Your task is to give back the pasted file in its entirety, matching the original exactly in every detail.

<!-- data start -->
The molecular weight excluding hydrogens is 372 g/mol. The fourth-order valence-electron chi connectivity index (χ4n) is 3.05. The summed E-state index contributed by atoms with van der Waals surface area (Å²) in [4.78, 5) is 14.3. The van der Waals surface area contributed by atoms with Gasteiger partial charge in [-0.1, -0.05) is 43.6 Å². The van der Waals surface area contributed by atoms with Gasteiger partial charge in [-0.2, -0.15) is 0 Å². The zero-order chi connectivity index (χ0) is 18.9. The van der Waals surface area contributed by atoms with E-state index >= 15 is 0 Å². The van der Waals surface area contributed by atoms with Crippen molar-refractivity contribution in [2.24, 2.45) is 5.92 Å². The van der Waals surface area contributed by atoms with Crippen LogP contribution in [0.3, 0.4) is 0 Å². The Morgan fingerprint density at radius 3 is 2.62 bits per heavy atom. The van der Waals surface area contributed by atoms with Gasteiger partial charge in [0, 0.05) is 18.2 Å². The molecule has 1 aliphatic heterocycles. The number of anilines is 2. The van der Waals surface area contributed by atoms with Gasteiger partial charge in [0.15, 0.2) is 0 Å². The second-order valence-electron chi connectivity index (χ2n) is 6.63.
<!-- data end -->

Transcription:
The molecular weight excluding hydrogens is 372 g/mol. The fourth-order valence-electron chi connectivity index (χ4n) is 3.05. The summed E-state index contributed by atoms with van der Waals surface area (Å²) in [4.78, 5) is 14.3. The van der Waals surface area contributed by atoms with Gasteiger partial charge in [-0.1, -0.05) is 43.6 Å². The van der Waals surface area contributed by atoms with Gasteiger partial charge in [-0.2, -0.15) is 0 Å². The zero-order chi connectivity index (χ0) is 18.9. The van der Waals surface area contributed by atoms with E-state index >= 15 is 0 Å². The van der Waals surface area contributed by atoms with Crippen molar-refractivity contribution in [2.24, 2.45) is 5.92 Å². The van der Waals surface area contributed by atoms with Crippen LogP contribution in [0.3, 0.4) is 0 Å². The Morgan fingerprint density at radius 3 is 2.62 bits per heavy atom. The van der Waals surface area contributed by atoms with Gasteiger partial charge in [0, 0.05) is 18.2 Å². The molecule has 1 aliphatic heterocycles. The number of anilines is 2. The van der Waals surface area contributed by atoms with Gasteiger partial charge in [0.15, 0.2) is 0 Å². The second-order valence-electron chi connectivity index (χ2n) is 6.63.